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Friday, September 5, 2014

Sylvie Courvoisier Mark Feldman Quartet - Birdies for Lulu (Intakt, 2014) ****

By Hugo Truyens

One’s listening mind can never again be a blank slate, years of hearing and listening have etched grooves, some long and trailing, some sort of wandering off aimlessly, and any sound entering has the tendency to activate one or more of these grooves thus creating a pattern of sometimes recognizing but always anticipating the next sound.  A skillful player plays with this giving and not giving, resolving and thwarting, challenging and rudely interrupting, all this guided by his own voices and sent out to other voices, other rooms.  In this missive we find ourselves with Sylvie Courvoisier on piano, Mark Feldman on violin, Scott Colley on bass, Billy Mintz on drums.

They begin with a suite, “Cards for Capitaine”, according to the liner notes dedicated to an old friend, an expert in Sanskrit.  Old languages come to us in shards and fragments, torn loose from their moorings and it is up to us to find meaning, renew acquaintance.  Mark Feldman sketched musical segments on index cards and let indeterminacy coupled with his own evoked memories combine to create a barrage of snippets, some short and unresolved some drawn out.  Let me give you some impressions in poor words : on a repeating left hand theme, bows scrape and weave and smear, pizzicatos punctuate, bass takes over repeating undulations to spread a bed for romantic violin and Debussy-esque skittering, leading to strumming the piano and coaxing the violin into the gentle calm of an uncluttered mountain lake, strings are pulled and bowed and upon mallet sounds piano enters the purely romantic and points the violin and bowed bass into the hazy distance.  There be whales out there.  And shifting shoals of herring.  Then over to the driving pulse of “Shmear”. Not for long though, the piano finds the beginnings of an anthem, gets bored quickly and hands things over to other strings, low bass, sparse sounds, Shostakovich country (to me), the violin launching into a mad melody and the piano coming in from the left and bringing the whole to a rapturous boil. And back to the unfinished anthem, not finishing it this time.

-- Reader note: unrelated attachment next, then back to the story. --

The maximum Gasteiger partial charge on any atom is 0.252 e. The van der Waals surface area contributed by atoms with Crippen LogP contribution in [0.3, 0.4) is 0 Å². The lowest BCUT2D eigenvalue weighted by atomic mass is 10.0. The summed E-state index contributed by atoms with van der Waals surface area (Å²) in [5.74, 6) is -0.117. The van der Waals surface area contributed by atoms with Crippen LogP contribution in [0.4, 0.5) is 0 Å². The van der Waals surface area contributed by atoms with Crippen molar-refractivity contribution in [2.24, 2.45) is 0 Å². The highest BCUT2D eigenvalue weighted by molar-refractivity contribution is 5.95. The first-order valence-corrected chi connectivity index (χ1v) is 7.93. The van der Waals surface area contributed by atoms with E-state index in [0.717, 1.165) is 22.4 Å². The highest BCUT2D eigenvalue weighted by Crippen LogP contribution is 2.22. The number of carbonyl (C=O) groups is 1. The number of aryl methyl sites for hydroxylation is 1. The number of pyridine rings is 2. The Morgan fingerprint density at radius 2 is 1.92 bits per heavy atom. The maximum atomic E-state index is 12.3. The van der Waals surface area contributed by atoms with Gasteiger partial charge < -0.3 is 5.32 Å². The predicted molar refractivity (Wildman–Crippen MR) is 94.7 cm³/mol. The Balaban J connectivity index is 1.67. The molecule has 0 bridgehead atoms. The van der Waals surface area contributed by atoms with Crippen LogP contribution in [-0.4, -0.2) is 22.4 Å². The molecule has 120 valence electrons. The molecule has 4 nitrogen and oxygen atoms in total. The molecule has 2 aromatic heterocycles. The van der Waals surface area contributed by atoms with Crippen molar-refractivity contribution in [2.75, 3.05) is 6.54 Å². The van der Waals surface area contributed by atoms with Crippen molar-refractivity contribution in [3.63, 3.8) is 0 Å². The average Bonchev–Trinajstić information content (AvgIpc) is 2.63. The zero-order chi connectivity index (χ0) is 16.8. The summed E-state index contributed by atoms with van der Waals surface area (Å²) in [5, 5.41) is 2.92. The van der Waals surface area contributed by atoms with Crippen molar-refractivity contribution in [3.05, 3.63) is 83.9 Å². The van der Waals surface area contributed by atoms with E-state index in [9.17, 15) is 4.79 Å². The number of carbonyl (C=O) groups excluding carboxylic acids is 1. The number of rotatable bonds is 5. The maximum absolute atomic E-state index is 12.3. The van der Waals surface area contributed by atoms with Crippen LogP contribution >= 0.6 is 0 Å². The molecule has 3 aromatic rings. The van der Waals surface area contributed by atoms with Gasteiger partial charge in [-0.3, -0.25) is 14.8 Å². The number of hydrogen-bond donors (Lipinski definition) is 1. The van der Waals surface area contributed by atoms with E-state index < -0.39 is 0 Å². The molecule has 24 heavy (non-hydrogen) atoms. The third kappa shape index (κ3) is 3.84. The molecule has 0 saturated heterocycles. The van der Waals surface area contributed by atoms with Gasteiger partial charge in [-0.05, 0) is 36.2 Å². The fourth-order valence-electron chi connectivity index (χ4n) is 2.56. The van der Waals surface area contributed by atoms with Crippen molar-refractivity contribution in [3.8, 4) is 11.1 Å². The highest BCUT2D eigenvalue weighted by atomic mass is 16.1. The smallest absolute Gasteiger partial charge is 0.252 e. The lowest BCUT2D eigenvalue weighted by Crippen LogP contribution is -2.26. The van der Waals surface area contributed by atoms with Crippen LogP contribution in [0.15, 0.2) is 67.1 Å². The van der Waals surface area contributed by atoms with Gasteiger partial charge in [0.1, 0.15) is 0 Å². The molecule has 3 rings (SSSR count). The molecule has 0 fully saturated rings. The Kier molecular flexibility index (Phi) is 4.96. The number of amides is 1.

The quiet center, the eye of the hurricane bears the name of a yoga posture and holds it nicely. Prolonged breathing (though no wind instruments are present) with a subtle bass solo, muscles relax, tendons lengthen : “Natarajasana” is a glorious heart-opener that asks us to be stable yet at ease, committed yet non-attached, and fully engaged yet at peace.

“Downward Dog” brings you back to life after a long and tiring day at the office and allows Sylvie Courvoisier ample space for a dense solo.  Wereupon “Birdies for Lulu” call and take you out in the woods where call and response flitter through the dappled shadows. Messiaen anyone? “Travesuras” then, playing games, hopscotching, hithering and thithering and the final track “Coda for Capitaine” brings us round to the beginning, riverrun, the eternal present wherein jazz exists.  “Jazz is and always has been more of an attitude than a style.” (Art Lange).

This is highly original and new music, steeped in tradition but treated with the measured, ordered lucidity that brings ineluctable joy to the paradox of controlled freedom.  Listen.